The outgoing head of Israel’s Mossad intelligence service has offered the closest acknowledgment so far that his country was behind the recent attacks on Iran’s nuclear program and a military scientist.
Yossi Cohen’s comments, speaking to Israel’s Channel 12 investigative show “Uvda” in a segment broadcast Thursday night, offered an extraordinary report by the head of the typically secretive agency in what appears to be the latest days of the government of Prime Minister Benjamin Netanyahu. .
He also gave a clear warning to other scientists in Iran’s nuclear program that they too could become targets for assassination even as diplomats in Vienna try to negotiate terms to try to salvage their atomic deal with world powers.
“If the scientist is willing to change careers and he won’t hurt us anymore, then yes, sometimes we offer them” a way out, Cohen said.
Two explosions in a year at the Natanz nuclear facility
Among the major attacks targeting Iran, none have gone deeper than two explosions in the past year at its Natanz nuclear facility. There, the centrifuges enrich the uranium from an underground room designed to protect them from air attacks.
In July 2020, a mysterious explosion ripped apart Natanz’s advanced centrifuge assembly, which Iran later blamed on Israel. Then, in April of this year, another explosion destroyed one of its underground enrichment rooms.
Speaking of Natanz, the interviewer asked Cohen where he would take them if they could travel there, he said “to the basement” where “they used to spin the centrifuges.”
“It doesn’t look like it used to be seen,” he added.
Cohen did not directly claim the attacks, but their specificity offered the closest recognition yet of an Israeli hand in the attacks. The interviewer, journalist Ilana Dayan, apparently also provided a detailed description in a voiceover of how Israel introduced the explosives into Natanz’s underground corridors.
“The man who was responsible for these explosions, it is clear, made sure to supply the Iranians with the marble base on which the centrifuges are placed,” Dayan said. “As they set up this base inside the Natanz facility, they have no idea that it already includes a huge amount of explosives.”
Iranian Scientist Killed in November
They also discussed the November assassination of Mohsen Fakhrizadeh, an Iranian scientist who started Tehran’s military nuclear program decades ago. US intelligence agencies and the International Atomic Energy Agency believe that Iran abandoned its organized effort to search for a nuclear weapon in 2003. Iran has long maintained that its program is peaceful.
While Cohen on camera does not claim the murder, Dayan in the segment described Cohen as “personally signed on the entire campaign.” Dayan also described how a remotely operated machine gun attached to a pickup truck killed Fakhrizadeh and then self-destructively.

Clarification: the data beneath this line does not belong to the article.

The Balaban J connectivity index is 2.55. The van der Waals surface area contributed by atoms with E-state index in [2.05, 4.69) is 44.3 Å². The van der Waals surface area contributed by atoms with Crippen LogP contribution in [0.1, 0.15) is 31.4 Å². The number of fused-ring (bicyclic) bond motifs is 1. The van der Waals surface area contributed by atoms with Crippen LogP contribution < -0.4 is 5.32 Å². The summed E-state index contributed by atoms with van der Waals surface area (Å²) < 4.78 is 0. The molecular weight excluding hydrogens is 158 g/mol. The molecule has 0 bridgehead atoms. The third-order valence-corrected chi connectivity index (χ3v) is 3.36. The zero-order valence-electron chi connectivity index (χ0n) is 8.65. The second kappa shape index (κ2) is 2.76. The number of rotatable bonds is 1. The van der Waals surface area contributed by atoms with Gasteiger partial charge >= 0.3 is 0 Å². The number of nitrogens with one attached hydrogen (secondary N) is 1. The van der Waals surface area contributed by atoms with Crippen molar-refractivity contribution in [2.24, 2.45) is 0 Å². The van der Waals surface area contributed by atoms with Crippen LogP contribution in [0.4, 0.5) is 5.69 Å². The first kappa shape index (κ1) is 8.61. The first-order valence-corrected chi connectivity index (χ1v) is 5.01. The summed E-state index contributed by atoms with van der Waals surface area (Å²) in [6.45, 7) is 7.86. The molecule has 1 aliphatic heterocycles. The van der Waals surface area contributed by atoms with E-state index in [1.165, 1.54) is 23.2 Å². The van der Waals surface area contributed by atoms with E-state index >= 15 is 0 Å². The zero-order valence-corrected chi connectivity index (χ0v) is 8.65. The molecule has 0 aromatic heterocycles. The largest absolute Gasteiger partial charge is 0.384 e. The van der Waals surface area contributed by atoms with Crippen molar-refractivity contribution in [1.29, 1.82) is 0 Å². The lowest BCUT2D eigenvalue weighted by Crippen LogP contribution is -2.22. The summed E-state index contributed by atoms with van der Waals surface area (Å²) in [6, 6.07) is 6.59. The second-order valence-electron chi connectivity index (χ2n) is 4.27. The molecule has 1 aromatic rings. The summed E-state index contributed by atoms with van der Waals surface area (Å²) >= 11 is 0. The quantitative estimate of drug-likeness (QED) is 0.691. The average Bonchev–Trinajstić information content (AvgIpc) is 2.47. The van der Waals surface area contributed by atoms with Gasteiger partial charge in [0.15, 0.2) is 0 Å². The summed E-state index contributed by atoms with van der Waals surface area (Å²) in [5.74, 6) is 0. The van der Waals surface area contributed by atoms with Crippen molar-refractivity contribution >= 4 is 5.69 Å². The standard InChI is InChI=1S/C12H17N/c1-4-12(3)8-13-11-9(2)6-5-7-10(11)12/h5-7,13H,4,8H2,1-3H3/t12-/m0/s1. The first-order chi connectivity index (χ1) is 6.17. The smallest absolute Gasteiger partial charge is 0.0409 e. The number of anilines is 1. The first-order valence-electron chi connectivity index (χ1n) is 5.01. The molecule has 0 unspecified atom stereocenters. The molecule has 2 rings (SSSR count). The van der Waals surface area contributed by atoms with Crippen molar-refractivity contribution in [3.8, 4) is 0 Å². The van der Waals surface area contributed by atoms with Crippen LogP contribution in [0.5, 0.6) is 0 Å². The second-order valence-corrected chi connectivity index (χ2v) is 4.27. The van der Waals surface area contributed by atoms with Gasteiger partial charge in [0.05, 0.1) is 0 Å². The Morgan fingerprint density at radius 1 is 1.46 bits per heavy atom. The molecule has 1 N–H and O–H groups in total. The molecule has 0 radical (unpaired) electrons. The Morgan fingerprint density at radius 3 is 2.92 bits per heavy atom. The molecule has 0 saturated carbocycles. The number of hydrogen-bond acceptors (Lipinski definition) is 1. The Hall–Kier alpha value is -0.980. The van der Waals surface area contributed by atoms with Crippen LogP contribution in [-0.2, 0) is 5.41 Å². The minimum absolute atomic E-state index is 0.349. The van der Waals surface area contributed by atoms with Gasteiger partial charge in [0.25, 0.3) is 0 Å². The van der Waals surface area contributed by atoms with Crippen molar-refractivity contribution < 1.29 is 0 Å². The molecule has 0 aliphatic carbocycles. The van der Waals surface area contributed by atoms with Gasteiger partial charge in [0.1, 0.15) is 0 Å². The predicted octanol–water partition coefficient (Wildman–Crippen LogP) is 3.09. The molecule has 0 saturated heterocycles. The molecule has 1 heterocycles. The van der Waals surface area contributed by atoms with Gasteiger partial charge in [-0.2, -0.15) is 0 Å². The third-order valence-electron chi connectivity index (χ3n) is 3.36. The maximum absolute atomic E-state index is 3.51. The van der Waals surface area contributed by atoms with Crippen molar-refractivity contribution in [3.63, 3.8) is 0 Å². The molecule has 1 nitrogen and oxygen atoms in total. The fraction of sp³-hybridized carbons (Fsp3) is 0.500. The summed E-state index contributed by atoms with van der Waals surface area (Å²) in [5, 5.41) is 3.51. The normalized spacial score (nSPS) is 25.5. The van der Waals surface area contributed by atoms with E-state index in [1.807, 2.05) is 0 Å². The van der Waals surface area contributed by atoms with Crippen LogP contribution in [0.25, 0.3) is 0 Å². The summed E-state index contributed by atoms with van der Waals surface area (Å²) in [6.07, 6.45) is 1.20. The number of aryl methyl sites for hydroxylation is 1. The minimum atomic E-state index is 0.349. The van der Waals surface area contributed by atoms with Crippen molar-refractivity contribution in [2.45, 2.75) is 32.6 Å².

Cohen described an Israeli effort to dissuade Iranian scientists from participating in the program, which had seen some abandon their work after being warned, even indirectly, by Israel. When asked by the interviewer if the scientists understood the implications if they didn’t stop, Cohen said, “Come to your friends.”
They also spoke about Israel’s operation that seized archival documents from Iran’s military nuclear program. Dayan said that 20 agents, none Israeli, seized material from 32 safes, then scanned and transmitted a large part of the documents. Cohen confirmed that the Mossad received most of the material before it was physically removed from Iran.
Cohen defended Netanyahu’s decision to make the results of the operation public, going against a long-standing practice of secrecy involving Mossad activities.
“It was important to us that the world saw this, but this should also resonate with the Iranian leaders, to tell them: ‘Dear friends: one, they have been infiltrated. Two, we see them … Three, the era of … lies. it’s over, ‘”Cohen said.
Public comments suggest Israel wants to warn Iran
The media in Israel operate under a decades-long policy that requires journalists to clarify stories involving security issues through military censors. That Cohen’s comments apparently cleared the censors suggesting that Israel wanted to issue a new warning to Iran amid the Vienna nuclear negotiations.
Iran has repeatedly complained about Israel’s attacks, and Iran’s ambassador to the IAEA, Kazem Gharibabadi, warned on Thursday that the incidents “will not only be responded to decisively, but will certainly leave Iran no choice but to reconsider its actions. transparency measures and cooperation policy. “
Iran’s mission to the United Nations did not immediately respond to a request for comment on Cohen’s comments, who was replaced by former operative David Barnea. Cohen in the interview acknowledged that one day he could seek the prime minister’s office himself.